Wednesday, April 23, 2014

Weekly Book Review: His Majesty's Dragon

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His Majesty's Dragon by Naomi Novik
Released: March 28, 2006
Genre: Historical Fantasy


"Aerial combat brings a thrilling new dimension to the Napoleonic Wars as valiant warriors rise to Britain’s defense by taking to the skies . . . not aboard aircraft but atop the mighty backs of fighting dragons.

When HMS Reliant captures a French frigate and seizes its precious cargo, an unhatched dragon egg, fate sweeps Capt. Will Laurence from his seafaring life into an uncertain future–and an unexpected kinship with a most extraordinary creature. Thrust into the rarified world of the Aerial Corps as master of the dragon Temeraire, he will face a crash course in the daring tactics of airborne battle. For as France’s own dragon-borne forces rally to breach British soil in Bonaparte’s boldest gambit, Laurence and Temeraire must soar into their own baptism of fire."

[From Naomi Novik's official website.]


His Majesty's Dragon is the first in a series of books that ask a strange but intriguing question: what would the Napoleonic Wars have been like if both sides had access to an air force comprised of dragons and their riders? The reimagined battles that answer this question are thrilling, but the true strength of the novel lies in its response to a different line of inquiry springing from the main: how would humans and dragons coexist?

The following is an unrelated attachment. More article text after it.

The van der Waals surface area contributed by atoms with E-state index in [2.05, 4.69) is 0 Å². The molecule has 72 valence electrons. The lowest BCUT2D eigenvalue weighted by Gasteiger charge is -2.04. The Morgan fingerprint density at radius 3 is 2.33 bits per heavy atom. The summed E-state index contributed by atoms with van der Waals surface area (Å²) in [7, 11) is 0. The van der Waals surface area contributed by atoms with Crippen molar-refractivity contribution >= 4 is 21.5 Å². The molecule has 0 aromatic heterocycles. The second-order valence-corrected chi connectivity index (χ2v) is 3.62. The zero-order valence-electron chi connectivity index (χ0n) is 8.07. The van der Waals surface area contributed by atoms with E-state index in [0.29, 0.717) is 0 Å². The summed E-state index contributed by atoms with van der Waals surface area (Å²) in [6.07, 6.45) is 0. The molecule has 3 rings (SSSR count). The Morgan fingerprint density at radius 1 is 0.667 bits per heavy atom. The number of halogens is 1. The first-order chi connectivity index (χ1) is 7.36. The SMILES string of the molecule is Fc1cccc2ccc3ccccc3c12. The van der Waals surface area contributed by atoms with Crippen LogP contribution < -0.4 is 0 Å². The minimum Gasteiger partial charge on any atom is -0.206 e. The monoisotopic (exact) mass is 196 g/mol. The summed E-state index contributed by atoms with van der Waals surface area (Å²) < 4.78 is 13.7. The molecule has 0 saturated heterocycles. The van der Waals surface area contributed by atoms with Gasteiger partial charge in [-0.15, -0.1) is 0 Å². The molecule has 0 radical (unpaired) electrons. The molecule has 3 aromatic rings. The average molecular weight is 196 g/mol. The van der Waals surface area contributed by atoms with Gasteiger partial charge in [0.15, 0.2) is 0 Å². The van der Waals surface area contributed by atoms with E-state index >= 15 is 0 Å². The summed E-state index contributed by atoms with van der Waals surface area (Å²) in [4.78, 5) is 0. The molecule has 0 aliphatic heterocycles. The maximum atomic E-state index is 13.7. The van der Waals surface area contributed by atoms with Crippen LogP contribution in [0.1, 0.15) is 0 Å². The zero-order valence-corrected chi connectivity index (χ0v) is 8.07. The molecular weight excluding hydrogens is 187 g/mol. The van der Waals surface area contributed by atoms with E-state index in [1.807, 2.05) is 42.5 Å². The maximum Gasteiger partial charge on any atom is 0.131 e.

The answer is often "adorably."

There's really no other word for it. The relationship between our protagonists, Laurence and Temeraire, is that of two doting and devoted family members, sometimes brothers, sometimes parent and child (with both parties taking each role in turn). They protect each other, they teach each other, and they do all of this while upholding the virtues of politeness and honor as best they can in their war-torn Britain. Temeraire's genteel speech and mannerisms, paired with Laurence's absolute devotion to keeping a stiff upper lip, can only be called adorable.

Approximately this adorable.

This relationship does sometimes get a little too saccharine, and some readers might be more annoyed than charmed by Temeraire's cuddliness. There's tooth and claw ferocity to be found in the battle scenes, but these take up a relatively small section of the book. Those who prefer a bit more Smaug than Toothless in their dragons probably won't find what they're looking for here.

Novik's alternate Earth is an intricate creation, and much of the fun of the book is in discovering the many ways, both large and small, that dragons have redirected the course of history. Novik seems to have done her research, at least from my layman's point of view, and she manages to pile on the detail without interrupting the flow of the plot.

His Majesty's Dragon paces itself well, using plenty of smaller scenes to emphasize Laurence and Temeraire's growing camaraderie rather than relying on set pieces. Those that prefer nonstop action might find themselves disappointed, but readers who like their plot interspersed with character building moments should appreciate Novik's willingness to pause every once in a while. 

You should also read:

Dealing with Dragons

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